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Loud Noises Are Slowly Ruining Your Health

Noise pollution is a lot worse for you than you may have thought.
Planes tend to be quite loud. Photo via Bill Abbott.

This post originally appeared on VICE UK.

Noise pollution is a lot worse for you than you may have thought. According to the World Health Organization, it's the second biggest environmental cause of health problems in humans after air pollution. Studies from 2012 suggested it contributed to 910,000 additional cases of hypertension across Europe every year and 10,000 premature deaths related to coronary heart diseases or strokes. Closer to home, a 15-year study found that there was a higher rate of cardiovascular and stroke-related deaths among those living near to the rabble of Heathrow—something residents are sure to cite in the wake of ministers approving a third runway there.


So why isn't anyone talking about it?

"Noise is invisible," says Poppy Szkiler of Quiet Mark. "I think that's why the problems associated with it have been ignored, until now."

Quiet Mark provide a universal stamp of approval for products and companies that recognize the importance of reducing their acoustic footprint. They were born out of the Noise Abatement Society, established in 1959 when John Connell—Szkiler's grandfather—wrote an angry letter to the Daily Telegraph bemoaning the increasingly invasive levels of noise in the world around him.

He was flabbergasted by the response—"Sackfuls of letters in agreement," says Poppy—and lobbied Parliament so hard for change that the Noise Abatement Act was passed in 1960. Ever since, the Noise Abatement Society and Quiet Mark have flown the flag for a quieter society. Last week saw the release of their crowdfunded film, In Pursuit of Silence, which examines the way excessive noise has slowly infiltrated every aspect of our lives, and why human lives depend on our ability to combat it.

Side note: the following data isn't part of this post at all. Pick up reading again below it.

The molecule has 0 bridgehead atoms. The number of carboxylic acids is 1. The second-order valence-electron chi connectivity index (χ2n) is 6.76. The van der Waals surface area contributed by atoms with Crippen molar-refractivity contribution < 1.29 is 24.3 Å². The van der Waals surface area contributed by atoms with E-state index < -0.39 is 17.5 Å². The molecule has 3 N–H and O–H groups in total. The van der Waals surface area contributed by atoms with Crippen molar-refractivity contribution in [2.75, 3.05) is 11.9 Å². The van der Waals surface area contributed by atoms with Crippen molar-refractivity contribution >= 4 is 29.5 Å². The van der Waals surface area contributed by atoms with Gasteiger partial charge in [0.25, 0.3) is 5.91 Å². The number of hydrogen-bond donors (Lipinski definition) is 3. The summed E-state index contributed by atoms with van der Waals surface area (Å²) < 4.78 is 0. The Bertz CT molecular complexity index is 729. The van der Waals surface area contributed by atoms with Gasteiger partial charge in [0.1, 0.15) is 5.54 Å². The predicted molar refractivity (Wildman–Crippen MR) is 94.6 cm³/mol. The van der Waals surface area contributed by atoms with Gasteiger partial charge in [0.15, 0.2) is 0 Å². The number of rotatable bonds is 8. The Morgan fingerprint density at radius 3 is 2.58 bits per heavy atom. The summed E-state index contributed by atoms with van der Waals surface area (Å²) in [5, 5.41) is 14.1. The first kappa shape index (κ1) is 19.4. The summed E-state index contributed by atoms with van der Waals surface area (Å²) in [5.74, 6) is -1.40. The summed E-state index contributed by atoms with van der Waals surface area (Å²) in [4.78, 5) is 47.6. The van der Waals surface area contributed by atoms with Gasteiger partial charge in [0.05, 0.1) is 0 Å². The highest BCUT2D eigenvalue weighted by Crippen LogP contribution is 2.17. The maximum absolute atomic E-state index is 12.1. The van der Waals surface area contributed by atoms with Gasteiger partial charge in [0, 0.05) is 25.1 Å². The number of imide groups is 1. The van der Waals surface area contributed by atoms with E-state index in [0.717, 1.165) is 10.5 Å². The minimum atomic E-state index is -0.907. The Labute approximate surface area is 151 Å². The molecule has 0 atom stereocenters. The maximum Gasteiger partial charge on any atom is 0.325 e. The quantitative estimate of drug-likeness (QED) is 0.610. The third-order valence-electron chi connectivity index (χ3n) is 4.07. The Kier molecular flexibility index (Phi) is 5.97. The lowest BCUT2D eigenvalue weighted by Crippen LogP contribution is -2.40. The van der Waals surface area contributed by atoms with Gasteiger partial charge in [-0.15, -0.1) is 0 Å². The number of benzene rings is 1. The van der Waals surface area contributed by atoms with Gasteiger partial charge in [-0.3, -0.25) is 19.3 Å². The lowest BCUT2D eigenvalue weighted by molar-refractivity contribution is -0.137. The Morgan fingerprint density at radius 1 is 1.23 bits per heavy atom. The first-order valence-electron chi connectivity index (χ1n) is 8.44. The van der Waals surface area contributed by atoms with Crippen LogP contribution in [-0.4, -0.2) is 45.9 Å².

"Noise abatement is a bit like smoking," says Szkiler. "It's a public health issue. One day people just realized you shouldn't smoke inside buildings. I think we've coped with noise for such a long time, but people are starting to recognize the value of a quieter life." As proof, she points to a partnership with John Lewis, which got involved with Quiet Mark after customer research suggested 65 percent of its customers craved more peace and quiet.


So how exactly does noise harm our bodies? Like most things, it's an issue of both body and mind. The Lancet's "Auditory and non-auditory effects of noise on health" paper from 2013 states that "noise exposure increases systolic and diastolic blood pressure, changes heart rate, and causes the release of stress hormones." So that pneumatic drill jackhammering outside your office window all last week? It's crunching up your blood pressure as well as the pavement.

Similarly, if you're living next to a busy city road, you're likely to be dealing with a decibel level somewhere in the 60s, while a main arterial road could be in the 70s. The same Lancet report claimed that long-term exposure to an average noise level of just 55Db is "thought to be risky for health."